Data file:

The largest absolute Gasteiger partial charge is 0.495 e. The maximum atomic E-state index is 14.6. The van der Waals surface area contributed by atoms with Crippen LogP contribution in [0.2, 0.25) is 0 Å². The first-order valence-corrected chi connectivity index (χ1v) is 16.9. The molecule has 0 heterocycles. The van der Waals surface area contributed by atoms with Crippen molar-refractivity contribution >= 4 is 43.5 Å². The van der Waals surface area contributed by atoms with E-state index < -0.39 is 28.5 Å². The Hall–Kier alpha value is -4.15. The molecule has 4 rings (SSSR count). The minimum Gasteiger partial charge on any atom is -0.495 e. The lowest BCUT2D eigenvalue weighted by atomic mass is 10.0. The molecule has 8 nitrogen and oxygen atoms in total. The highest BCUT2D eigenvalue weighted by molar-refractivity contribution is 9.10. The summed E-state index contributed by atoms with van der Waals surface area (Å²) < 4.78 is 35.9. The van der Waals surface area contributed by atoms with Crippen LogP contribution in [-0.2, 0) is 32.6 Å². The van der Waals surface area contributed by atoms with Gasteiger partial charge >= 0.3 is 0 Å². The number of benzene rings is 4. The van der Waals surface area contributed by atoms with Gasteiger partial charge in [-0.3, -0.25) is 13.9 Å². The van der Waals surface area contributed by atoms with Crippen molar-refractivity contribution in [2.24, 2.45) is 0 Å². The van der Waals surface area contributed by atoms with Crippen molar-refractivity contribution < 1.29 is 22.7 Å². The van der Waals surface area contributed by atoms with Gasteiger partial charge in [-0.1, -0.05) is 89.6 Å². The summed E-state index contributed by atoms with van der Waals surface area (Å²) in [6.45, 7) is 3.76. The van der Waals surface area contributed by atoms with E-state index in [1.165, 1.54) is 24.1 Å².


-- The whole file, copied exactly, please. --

The largest absolute Gasteiger partial charge is 0.495 e. The maximum atomic E-state index is 14.6. The van der Waals surface area contributed by atoms with Crippen LogP contribution in [0.2, 0.25) is 0 Å². The first-order valence-corrected chi connectivity index (χ1v) is 16.9. The molecule has 0 heterocycles. The van der Waals surface area contributed by atoms with Crippen molar-refractivity contribution >= 4 is 43.5 Å². The van der Waals surface area contributed by atoms with E-state index < -0.39 is 28.5 Å². The Hall–Kier alpha value is -4.15. The molecule has 4 rings (SSSR count). The minimum Gasteiger partial charge on any atom is -0.495 e. The lowest BCUT2D eigenvalue weighted by atomic mass is 10.0. The molecule has 8 nitrogen and oxygen atoms in total. The highest BCUT2D eigenvalue weighted by molar-refractivity contribution is 9.10. The summed E-state index contributed by atoms with van der Waals surface area (Å²) < 4.78 is 35.9. The van der Waals surface area contributed by atoms with Crippen LogP contribution in [-0.2, 0) is 32.6 Å². The van der Waals surface area contributed by atoms with Gasteiger partial charge >= 0.3 is 0 Å². The number of benzene rings is 4. The van der Waals surface area contributed by atoms with Gasteiger partial charge in [-0.3, -0.25) is 13.9 Å². The van der Waals surface area contributed by atoms with Crippen molar-refractivity contribution in [2.24, 2.45) is 0 Å². The van der Waals surface area contributed by atoms with Crippen molar-refractivity contribution < 1.29 is 22.7 Å². The van der Waals surface area contributed by atoms with Gasteiger partial charge in [-0.1, -0.05) is 89.6 Å². The summed E-state index contributed by atoms with van der Waals surface area (Å²) in [6.45, 7) is 3.76. The van der Waals surface area contributed by atoms with E-state index in [1.165, 1.54) is 24.1 Å².